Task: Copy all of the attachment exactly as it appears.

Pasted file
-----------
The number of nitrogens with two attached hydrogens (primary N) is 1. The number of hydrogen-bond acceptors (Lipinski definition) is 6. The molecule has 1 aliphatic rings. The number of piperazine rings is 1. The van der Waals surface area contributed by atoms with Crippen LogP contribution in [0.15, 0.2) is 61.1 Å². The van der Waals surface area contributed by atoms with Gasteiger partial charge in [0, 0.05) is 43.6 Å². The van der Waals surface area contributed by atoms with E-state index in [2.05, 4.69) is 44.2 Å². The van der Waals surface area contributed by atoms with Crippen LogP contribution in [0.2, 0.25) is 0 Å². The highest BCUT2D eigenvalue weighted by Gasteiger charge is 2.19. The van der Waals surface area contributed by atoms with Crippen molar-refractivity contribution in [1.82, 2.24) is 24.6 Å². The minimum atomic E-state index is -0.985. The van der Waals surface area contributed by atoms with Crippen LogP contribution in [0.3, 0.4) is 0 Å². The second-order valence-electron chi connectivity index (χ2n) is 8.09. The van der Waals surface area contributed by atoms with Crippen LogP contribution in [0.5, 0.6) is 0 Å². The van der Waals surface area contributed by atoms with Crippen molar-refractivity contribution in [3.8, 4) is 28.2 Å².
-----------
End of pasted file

The number of nitrogens with two attached hydrogens (primary N) is 1. The number of hydrogen-bond acceptors (Lipinski definition) is 6. The molecule has 1 aliphatic rings. The number of piperazine rings is 1. The van der Waals surface area contributed by atoms with Crippen LogP contribution in [0.15, 0.2) is 61.1 Å². The van der Waals surface area contributed by atoms with Gasteiger partial charge in [0, 0.05) is 43.6 Å². The van der Waals surface area contributed by atoms with E-state index in [2.05, 4.69) is 44.2 Å². The van der Waals surface area contributed by atoms with Crippen LogP contribution in [0.2, 0.25) is 0 Å². The highest BCUT2D eigenvalue weighted by Gasteiger charge is 2.19. The van der Waals surface area contributed by atoms with Crippen molar-refractivity contribution in [1.82, 2.24) is 24.6 Å². The minimum atomic E-state index is -0.985. The van der Waals surface area contributed by atoms with Crippen LogP contribution in [0.3, 0.4) is 0 Å². The second-order valence-electron chi connectivity index (χ2n) is 8.09. The van der Waals surface area contributed by atoms with Crippen LogP contribution in [0.5, 0.6) is 0 Å². The van der Waals surface area contributed by atoms with Crippen molar-refractivity contribution in [3.8, 4) is 28.2 Å².